WHO Reiterates Stance Against Vaping

    While progress has been made in the fight against tobacco use, the marketing of e-cigarettes toward young people could have harmful health outcomes going forward, according to World Health Organization Director-General Tedros Adhanom Ghebreyesus.

    Ghebreyesus gave the warning in a statement along with the release of the “WHO report on the global tobacco epidemic 2021,” the eighth study from the United Nations public health agency measuring progress on efforts to curb the sale of tobacco and nicotine products worldwide.

    While the report found that more than four times as many people are covered under WHO-recommended tobacco control measures than in 2007, it expressed concern that children who use “electronic nicotine-delivery systems, such as e-cigarettes, are up to three times more likely to use tobacco products in the future.”

    “Nicotine is highly addictive. Electronic nicotine-delivery systems are harmful and must be better regulated,” Tedros said.

    He went on to argue that in places where e-cigarettes are not banned, “governments should adopt appropriate policies to protect their populations from the harms of electronic nicotine-delivery systems and to prevent their uptake by children, adolescents and other vulnerable groups.”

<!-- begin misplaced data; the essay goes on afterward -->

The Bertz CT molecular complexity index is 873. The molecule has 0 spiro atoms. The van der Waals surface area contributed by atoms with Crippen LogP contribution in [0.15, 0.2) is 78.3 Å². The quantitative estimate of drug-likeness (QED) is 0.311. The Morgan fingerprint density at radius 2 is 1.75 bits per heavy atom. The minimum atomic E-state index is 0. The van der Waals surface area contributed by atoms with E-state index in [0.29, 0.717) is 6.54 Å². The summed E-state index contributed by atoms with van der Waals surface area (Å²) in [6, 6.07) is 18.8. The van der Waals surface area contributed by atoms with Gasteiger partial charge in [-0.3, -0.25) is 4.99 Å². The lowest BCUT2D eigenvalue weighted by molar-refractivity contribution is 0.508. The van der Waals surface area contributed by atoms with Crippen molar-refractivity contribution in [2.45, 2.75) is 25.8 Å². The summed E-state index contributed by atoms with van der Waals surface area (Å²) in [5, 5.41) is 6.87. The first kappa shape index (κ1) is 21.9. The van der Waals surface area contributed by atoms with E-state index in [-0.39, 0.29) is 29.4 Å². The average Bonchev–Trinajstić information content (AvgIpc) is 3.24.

Over 100 million ex-smokers use reduced-risk products and the WHO should be taking advantage of massive investment in the sector by encouraging governments to provide an incentivized regulatory framework to enable greater expansion.

    Derek Yach, president, Foundation for a Smoke-Free World

    Tobacco harm reduction advocates and vaping industry representatives denounced the WHO report as “nonsensical and dangerous.”

    “The WHO has a long-standing anti-vaping stance and this latest attack on a sector that is literally saving millions of lives worldwide flies in the face of scientific evidence, common sense and harm reduction,” said John Dunne, director general of the U.K. Vaping Industry Association (UKVIA), in a statement.

    “This report demonstrates that, sadly, the WHO still doesn’t understand the fundamental difference between addiction to tobacco smoking, which kills millions of people every year, and addiction to nicotine, which doesn’t,” said John Britton, professor of epidemiology at the University of Nottingham.

    “The WHO is also evidently still content with the hypocrisy of adopting a position which recommends the use of medicinal nicotine products to treat addiction to smoking but advocates prohibition of consumer nicotine products which do the same thing but better.”

    Derek Yach, president of the Foundation for a Smoke-Free World, said the WHO’s comments were “fundamentally flawed.” “The exceptional growth of next-generation devices offers the WHO a real opportunity to tackle combustible consumption once and for all,” he said.

    “Over 100 million ex-smokers use reduced-risk products and the WHO should be taking advantage of massive investment in the sector by encouraging governments to provide an incentivized regulatory framework to enable greater expansion.”

    David Jones, MP, who sits on the U.K. All-Party Parliamentary Group for Smoking and Health, described the WHO’s opposition to all smoking alternatives, not just vaping, as “bizarre.”

    “Our advice remains that people who smoke are better to switch completely to vaping,” he said. “That opinion, however, is not shared by the WHO, which has long pursued an almost pathological campaign against e-cigarettes.”